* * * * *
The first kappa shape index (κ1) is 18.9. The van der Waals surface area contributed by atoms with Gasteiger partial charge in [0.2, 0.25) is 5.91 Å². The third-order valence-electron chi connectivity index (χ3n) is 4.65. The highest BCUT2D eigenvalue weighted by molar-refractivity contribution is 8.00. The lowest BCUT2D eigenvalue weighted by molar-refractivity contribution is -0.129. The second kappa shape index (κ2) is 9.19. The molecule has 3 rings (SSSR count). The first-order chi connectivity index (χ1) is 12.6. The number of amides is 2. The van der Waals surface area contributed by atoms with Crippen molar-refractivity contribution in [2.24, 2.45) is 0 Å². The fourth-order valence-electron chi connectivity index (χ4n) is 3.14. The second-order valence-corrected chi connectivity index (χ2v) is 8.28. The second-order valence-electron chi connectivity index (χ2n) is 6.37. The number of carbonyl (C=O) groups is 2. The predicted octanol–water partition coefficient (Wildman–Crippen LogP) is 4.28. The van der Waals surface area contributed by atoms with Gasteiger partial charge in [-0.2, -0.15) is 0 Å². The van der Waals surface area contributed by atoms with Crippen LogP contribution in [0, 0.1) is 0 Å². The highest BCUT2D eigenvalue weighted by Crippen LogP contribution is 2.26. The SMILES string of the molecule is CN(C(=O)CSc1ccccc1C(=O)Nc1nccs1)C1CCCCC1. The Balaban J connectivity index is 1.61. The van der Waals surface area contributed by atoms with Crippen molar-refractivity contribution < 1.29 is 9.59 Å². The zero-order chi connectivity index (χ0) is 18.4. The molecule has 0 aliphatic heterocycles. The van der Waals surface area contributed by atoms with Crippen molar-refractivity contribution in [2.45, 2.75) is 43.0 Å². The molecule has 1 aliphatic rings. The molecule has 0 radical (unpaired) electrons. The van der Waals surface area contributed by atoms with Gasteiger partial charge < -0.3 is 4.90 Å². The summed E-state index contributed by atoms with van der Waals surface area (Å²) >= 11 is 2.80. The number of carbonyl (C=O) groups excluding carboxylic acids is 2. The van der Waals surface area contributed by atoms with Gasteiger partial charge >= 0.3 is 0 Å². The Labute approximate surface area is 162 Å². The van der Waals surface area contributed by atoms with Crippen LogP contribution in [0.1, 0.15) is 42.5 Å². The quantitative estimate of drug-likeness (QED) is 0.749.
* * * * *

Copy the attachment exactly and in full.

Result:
The first kappa shape index (κ1) is 18.9. The van der Waals surface area contributed by atoms with Gasteiger partial charge in [0.2, 0.25) is 5.91 Å². The third-order valence-electron chi connectivity index (χ3n) is 4.65. The highest BCUT2D eigenvalue weighted by molar-refractivity contribution is 8.00. The lowest BCUT2D eigenvalue weighted by molar-refractivity contribution is -0.129. The second kappa shape index (κ2) is 9.19. The molecule has 3 rings (SSSR count). The first-order chi connectivity index (χ1) is 12.6. The number of amides is 2. The van der Waals surface area contributed by atoms with Crippen molar-refractivity contribution in [2.24, 2.45) is 0 Å². The fourth-order valence-electron chi connectivity index (χ4n) is 3.14. The second-order valence-corrected chi connectivity index (χ2v) is 8.28. The second-order valence-electron chi connectivity index (χ2n) is 6.37. The number of carbonyl (C=O) groups is 2. The predicted octanol–water partition coefficient (Wildman–Crippen LogP) is 4.28. The van der Waals surface area contributed by atoms with Gasteiger partial charge in [-0.2, -0.15) is 0 Å². The van der Waals surface area contributed by atoms with Crippen LogP contribution in [0, 0.1) is 0 Å². The highest BCUT2D eigenvalue weighted by Crippen LogP contribution is 2.26. The SMILES string of the molecule is CN(C(=O)CSc1ccccc1C(=O)Nc1nccs1)C1CCCCC1. The Balaban J connectivity index is 1.61. The van der Waals surface area contributed by atoms with Crippen molar-refractivity contribution < 1.29 is 9.59 Å². The zero-order chi connectivity index (χ0) is 18.4. The molecule has 0 aliphatic heterocycles. The van der Waals surface area contributed by atoms with Crippen molar-refractivity contribution in [2.45, 2.75) is 43.0 Å². The molecule has 1 aliphatic rings. The molecule has 0 radical (unpaired) electrons. The van der Waals surface area contributed by atoms with Gasteiger partial charge < -0.3 is 4.90 Å². The summed E-state index contributed by atoms with van der Waals surface area (Å²) >= 11 is 2.80. The number of carbonyl (C=O) groups excluding carboxylic acids is 2. The van der Waals surface area contributed by atoms with Gasteiger partial charge >= 0.3 is 0 Å². The Labute approximate surface area is 162 Å². The van der Waals surface area contributed by atoms with Crippen LogP contribution in [0.1, 0.15) is 42.5 Å². The quantitative estimate of drug-likeness (QED) is 0.749.